Cryptography is an important tool in society as it protects important information from malicious individuals.One of the dominant cryptography schemes would the RSA scheme, which involves mathematical complexities to ensure a secure transfer of information. To have an idea of its security, the fastest computer in the world would take thousand of years to crack the cryptogram. However, the concept of quantum computers poses a threat as any cryptogram could be cracked in matters of seconds.
The more secure method would be the one time pad method. With this method, parameters called keys are randomly generated for each character within the intended message. Then, a cryptogram will be produced by the encrypting algorithm with both the key and the message as input. Next, the cryptogram will be sent through public channel, while the keys will be kept private between the sender and the intended recipient. Finally, the same set of key will be used to decrypt the message. As a result, the security of the whole process would rely on whether the keys were sent safely, without interference from any eavesdropper. Since the decryption process requires the set of randomly generated keys, there is no way to break this system mathematically. However, the fact that the distribution of keys involves external (possibly human) factors renders this method vulnerable to man in the middle attacks.
Quantum Key Distribution
As stated, the distribution of keys plays a critical role in ensuring the security of a cryptographic system. Amazingly, quantum mechanics has the potential to guarantee the safety of key distribution involved in the one time pad method. In fact, there are quite a few variants proposed by scientists as the ideas of quantum mechanics blossomed in the field of quantum information. Some ideas involve the concept of state 'collapse' in quantum mechanics, while some relied on the idea of entanglement. However, only one protocol will be described in this short article – EPR protocol (Ekert, PRL 1991 (67)
This method relies entirely on the idea of entanglement to transfer the keys required in the cryptographic process. This protocol essentially strengthens the security of the one time pad method, where the delivery of keys is based on quantum principles.
In practice, each member of a pair of maximally entangled photons will be sent to both sender (Alice) and receiver (Bob). As Alice receives the single member of the entangled photons, she would measure the photon's polarization randomly between two pre-determined set of directions – horizontal/vertical (H,V) and +45°/-45° (L,R) – Bob, at his side, will then perform the same steps on his photon. This is where the beauty of entanglement comes in. When a measurement is done on either entangled particles, the other member of the pair will provide a totally opposite / identical (depending on the type of entanglement) result upon measure. For example, a value of horizontal on the first, will give vertical on the second. However, if Bob measures in the LR directions as compared to the HV directions used by Alice, random results will be obtained.
To use the results in communication, we then associate H as 0, V as 1 and similarly L as 0, R as 1. In other words, if Alice and Bob coincidentally used the same set of direction, they will obtain identical (assuming they use a certain entangled state beforehand) values of their results, eg: both 1or both 0. However, if Bob would use a different direction, there is a 0.5 probability of getting the same result. For example, if Alice's value is 0, Bob will either have 0 or 1. In the relevant cryptographic protocol, Alice and Bob will repeat the process multiple times. Then, Alice and Bob will communicate all the directions chosen by them throughout the process in public. Upon comparing their directions, Alice and Bob will separate their results into two groups. The first group will be the values where both parties chose the same set of directions; the second group will be the values where both parties chose different set of directions.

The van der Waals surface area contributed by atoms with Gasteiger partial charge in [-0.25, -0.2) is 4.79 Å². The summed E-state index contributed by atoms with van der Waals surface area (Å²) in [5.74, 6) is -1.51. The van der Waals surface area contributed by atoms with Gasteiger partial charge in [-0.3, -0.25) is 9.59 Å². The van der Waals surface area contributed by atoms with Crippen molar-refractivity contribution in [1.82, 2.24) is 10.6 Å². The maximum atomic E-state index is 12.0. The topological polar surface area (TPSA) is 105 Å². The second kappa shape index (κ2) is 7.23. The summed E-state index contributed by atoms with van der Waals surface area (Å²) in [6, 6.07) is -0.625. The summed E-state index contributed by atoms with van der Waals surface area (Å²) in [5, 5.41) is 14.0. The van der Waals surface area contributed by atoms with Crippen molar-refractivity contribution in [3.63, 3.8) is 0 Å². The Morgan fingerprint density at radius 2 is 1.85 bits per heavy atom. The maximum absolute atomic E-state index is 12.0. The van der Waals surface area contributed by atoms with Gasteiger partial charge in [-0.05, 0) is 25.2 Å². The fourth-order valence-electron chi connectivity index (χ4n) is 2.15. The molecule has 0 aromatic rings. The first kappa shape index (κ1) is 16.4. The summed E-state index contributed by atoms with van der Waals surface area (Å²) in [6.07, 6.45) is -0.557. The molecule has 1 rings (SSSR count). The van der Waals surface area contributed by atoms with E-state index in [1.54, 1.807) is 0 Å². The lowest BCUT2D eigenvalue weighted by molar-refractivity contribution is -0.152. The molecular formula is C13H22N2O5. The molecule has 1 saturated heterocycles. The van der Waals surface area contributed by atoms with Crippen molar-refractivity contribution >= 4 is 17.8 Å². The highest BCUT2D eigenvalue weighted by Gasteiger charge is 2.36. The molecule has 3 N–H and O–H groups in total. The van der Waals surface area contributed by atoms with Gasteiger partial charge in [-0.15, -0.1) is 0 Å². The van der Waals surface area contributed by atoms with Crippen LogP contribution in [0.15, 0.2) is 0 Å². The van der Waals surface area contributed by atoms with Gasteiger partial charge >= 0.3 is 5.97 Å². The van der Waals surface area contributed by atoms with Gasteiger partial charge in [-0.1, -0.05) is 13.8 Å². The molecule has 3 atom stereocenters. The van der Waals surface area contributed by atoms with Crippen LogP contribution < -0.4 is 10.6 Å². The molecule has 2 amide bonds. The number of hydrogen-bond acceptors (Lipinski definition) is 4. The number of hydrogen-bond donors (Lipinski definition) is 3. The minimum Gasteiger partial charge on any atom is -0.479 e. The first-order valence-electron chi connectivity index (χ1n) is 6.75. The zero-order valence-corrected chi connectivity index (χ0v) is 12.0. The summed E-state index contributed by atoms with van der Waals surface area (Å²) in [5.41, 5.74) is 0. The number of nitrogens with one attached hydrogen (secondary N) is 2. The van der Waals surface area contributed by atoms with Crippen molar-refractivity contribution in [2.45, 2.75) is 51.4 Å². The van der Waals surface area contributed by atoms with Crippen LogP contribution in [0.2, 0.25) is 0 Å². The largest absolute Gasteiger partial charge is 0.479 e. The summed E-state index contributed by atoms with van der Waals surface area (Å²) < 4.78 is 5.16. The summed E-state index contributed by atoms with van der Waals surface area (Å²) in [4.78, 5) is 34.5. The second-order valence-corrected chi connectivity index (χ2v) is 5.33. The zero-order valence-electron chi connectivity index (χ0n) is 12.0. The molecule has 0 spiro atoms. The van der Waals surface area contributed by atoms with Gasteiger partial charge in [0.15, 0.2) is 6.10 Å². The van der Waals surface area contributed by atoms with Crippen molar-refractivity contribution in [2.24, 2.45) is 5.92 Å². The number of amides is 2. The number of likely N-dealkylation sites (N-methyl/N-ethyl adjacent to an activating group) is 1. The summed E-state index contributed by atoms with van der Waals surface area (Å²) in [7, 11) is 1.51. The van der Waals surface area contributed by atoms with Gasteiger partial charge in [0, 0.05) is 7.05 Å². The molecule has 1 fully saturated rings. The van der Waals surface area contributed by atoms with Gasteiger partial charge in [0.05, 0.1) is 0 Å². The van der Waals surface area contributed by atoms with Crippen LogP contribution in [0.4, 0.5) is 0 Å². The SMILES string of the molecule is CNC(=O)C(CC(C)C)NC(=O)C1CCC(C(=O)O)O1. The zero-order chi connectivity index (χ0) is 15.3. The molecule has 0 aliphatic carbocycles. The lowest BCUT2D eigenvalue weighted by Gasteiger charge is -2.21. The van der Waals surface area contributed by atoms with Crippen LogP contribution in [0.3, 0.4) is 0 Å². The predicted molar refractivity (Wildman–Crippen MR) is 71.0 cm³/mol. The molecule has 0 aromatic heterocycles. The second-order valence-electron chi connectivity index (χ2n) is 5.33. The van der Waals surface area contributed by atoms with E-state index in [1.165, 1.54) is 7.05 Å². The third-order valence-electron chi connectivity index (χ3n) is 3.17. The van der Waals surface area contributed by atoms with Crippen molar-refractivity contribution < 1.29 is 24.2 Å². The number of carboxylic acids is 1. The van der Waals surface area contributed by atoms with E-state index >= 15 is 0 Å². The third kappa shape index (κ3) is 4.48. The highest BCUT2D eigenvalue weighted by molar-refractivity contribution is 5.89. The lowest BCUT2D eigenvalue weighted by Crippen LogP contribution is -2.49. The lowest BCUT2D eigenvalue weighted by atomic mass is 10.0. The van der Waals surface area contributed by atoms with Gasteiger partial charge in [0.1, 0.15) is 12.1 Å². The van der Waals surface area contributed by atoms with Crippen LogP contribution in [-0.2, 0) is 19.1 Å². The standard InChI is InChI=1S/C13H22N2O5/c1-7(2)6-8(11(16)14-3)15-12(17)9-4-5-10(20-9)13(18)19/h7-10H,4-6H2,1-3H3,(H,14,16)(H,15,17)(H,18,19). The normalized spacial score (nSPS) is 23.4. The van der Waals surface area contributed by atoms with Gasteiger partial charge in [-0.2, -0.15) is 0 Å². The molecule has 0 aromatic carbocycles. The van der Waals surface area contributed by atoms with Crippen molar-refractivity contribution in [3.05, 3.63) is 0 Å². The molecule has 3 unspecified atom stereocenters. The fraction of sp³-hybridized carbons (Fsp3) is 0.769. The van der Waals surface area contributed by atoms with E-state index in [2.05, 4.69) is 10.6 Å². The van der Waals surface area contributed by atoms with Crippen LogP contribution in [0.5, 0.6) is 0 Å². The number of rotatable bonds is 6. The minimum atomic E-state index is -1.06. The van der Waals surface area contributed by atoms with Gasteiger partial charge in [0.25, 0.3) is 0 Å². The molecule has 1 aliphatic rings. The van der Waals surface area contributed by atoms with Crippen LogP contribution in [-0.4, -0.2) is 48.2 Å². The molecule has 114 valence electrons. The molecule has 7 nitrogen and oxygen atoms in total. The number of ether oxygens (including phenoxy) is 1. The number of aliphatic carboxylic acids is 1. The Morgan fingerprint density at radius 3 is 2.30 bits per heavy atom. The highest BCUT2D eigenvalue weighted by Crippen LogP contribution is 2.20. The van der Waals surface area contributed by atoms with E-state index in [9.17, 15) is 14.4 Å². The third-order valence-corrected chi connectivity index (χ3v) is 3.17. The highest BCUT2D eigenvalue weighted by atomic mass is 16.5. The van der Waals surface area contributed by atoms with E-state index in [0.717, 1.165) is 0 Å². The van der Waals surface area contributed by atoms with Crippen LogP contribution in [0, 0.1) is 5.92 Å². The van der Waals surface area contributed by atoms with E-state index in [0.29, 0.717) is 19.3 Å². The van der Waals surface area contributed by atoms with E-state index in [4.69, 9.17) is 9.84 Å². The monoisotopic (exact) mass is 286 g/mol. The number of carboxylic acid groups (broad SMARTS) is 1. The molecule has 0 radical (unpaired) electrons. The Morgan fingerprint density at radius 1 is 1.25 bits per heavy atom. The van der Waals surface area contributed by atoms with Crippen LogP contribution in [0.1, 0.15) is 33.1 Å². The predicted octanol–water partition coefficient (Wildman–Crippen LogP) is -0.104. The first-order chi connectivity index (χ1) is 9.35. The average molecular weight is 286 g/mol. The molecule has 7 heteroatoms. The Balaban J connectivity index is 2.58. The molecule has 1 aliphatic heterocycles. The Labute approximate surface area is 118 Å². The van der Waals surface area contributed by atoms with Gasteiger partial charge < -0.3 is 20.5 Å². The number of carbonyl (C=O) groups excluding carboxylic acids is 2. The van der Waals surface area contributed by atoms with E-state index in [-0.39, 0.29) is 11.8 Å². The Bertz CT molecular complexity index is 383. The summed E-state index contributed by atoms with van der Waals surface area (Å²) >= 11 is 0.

The string of values from the first group will thus be the keys used in the one time pad system. Since no physical transfers of keys are involved, this method is inherently secure from conventional system where the transfer must involve a third party. What then would happen when an eavesdropper is present throughout the process? For example, the eavesdropper could intercept some of the photon, measure its polarization and send it out again to Bob. In this case, could the eavesdropper gain any information on the keys after Alice and Bob announced their measured directions in public?
To detect the presence of eavesdropper, Alice and Bob could use the second group of values to test Bell's Inequalities. If Bell's inequality is violated over a certain accepted degree, the communication could be said to be secure since the photons were still entangled. As the measurement of the eavesdropper would reduce the entanglement between photons, the non-violation (or weak violation) of Bell's inequalities would indicate eavesdropping. Nonetheless, the environment might affect the entanglement of photons during communication, thus Alice and Bob must agree on the range of accepted values before communicating (to compromise the effect).
Until now, not much development has been done for this protocol of cryptography due to experimental difficulties surrounding it. Yet, a bank from Vienna had performed a real bank transfer with this protocol on 2004. This thus indicates that such protocol is not mere fictional or unattainable. Despite experimental drawbacks, it is clear that this protocol has the potential to enhance the security of our current cryptographic system.